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How can you help your members survive the Gig Economy?

posted by Eric Schurr on Tuesday, August 1, 2017

The gig economy is growing fast, and credit unions have an opportunity to become an invaluable partner to the millions participating in the gig-based workforce.  A “gig” is defined by three criteria:

  • High degree of autonomy
  • Pay by task,
  • Short-term relationships between worker and client

 McKinsey estimates  27 percent of the U.S. working age population is composed of freelancers workers. That translates to as many as 68 million independent workers. How many of these individuals are credit union members? How many more would be if credit unions evolved to serve their specific needs?  

Many in the gig economy appreciate the positives of their unique careers while acknowledging and managing through the negatives. 

Freelancers who operate in this environment like the freedom that comes from choosing only those projects they enjoy. They appreciate the flexibility to schedule work around their lives, the chance to try several types of jobs and the ability to pursue their passions and interests.  On the other hand, these individuals deal with the inherent uncertainty that project-based work brings. Indeed, workers in the gig economy are missing two types of financial protections their more traditional counterparts enjoy. 

Many independent workers lack access to income security protections, such as unemployment insurance, workers compensation and disability insurance. All is well until it isn’t. An unexpected medical, car or household expense can produce immediate financial strain. 

The second is income instability. Gigs often produce irregular payment periods, and when combined with fluctuating amounts in each of those periods, the burden can be significant.  Though income is adequate, cash flow issues stemming from irregular, fluctuating income streams create the need for short-term, small dollar loans.  The payday loan industry was built on this need, growing from $10 billion in 2001 to $48 billion in 2011. Pew Charitable Trust reports payday fees and interest totaled $7.4 billion in the U.S. in 2011.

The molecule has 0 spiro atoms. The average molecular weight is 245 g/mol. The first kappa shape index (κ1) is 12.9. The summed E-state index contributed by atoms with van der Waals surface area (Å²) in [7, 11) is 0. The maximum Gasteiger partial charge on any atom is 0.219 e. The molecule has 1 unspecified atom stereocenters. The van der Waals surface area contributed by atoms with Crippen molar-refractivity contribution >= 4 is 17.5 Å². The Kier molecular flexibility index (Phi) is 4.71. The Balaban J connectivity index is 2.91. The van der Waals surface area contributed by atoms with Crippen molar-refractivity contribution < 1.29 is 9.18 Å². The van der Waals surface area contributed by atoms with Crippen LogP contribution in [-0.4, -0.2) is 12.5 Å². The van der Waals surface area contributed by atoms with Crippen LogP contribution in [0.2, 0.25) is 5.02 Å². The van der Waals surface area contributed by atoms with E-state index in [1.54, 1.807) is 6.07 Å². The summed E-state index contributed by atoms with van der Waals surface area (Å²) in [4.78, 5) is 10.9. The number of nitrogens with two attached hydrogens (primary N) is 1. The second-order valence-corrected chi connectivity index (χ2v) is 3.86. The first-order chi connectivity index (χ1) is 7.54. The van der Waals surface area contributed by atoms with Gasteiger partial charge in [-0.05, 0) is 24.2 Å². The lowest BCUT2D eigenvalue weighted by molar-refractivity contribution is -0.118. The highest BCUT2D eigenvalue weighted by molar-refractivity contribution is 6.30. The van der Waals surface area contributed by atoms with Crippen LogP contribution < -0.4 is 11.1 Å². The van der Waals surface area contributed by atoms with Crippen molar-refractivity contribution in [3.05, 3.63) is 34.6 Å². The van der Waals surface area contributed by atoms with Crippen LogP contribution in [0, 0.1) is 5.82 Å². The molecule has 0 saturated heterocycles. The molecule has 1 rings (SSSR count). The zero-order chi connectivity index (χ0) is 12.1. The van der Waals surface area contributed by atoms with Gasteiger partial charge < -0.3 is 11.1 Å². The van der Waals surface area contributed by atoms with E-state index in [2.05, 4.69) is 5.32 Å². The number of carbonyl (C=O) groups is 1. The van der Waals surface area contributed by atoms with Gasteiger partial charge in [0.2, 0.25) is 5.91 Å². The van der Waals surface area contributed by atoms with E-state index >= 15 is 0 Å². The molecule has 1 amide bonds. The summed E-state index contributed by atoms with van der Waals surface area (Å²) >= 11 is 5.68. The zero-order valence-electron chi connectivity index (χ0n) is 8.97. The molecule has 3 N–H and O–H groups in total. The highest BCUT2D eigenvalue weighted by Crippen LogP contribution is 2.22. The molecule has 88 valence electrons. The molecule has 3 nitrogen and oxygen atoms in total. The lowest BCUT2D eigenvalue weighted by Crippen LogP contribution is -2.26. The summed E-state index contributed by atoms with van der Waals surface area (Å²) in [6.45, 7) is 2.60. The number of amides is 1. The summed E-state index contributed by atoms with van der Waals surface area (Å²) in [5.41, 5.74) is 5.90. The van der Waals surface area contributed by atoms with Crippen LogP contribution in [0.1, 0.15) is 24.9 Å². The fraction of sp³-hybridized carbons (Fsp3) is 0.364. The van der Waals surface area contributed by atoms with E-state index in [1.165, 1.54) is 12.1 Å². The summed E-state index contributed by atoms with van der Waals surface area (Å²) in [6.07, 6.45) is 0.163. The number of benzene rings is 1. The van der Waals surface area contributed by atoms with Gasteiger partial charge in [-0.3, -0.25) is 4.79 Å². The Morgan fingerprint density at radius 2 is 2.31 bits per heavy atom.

So what does this have to do with your credit union? In a word, tons. With 100 million credit union members across the nation, there are no doubt millions making a living from a gig, possibly two or three patched together into one career. The opportunity to assist with income stability and protection is sizable.

Notably, credit unions already have a product in their arsenals that provides a low-cost, short-term, small-dollar loan. That’s the credit card. There are countless ways to configure and market a credit card product to freelance, contract and temporary workers. Doing so has the potential to not only solve their problems, but to elevate your credit union to “hero” status for this growing and influential segment of the marketplace.

If your membership is indicative of the U.S. population, over one in four of your members are living in financial insecurity and look to you to help them achieve financial well-being. Having a credit card product crafted around this segment could be your ticket to filling the void.

Need help concocting the perfect product mix to fit your members? Our team of credit card experts would be happy to help. Learn more about us here or shoot me an email at erics@tmgfinancialservices.com.

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About The Author

Eric Schurr is responsible for emerging product business management and product innovation in addition to overseeing operations, credit and risk functions. Eric also leads product development efforts for all consumer and commercial products and was instrumental in building ATIRAcredit™  ... read more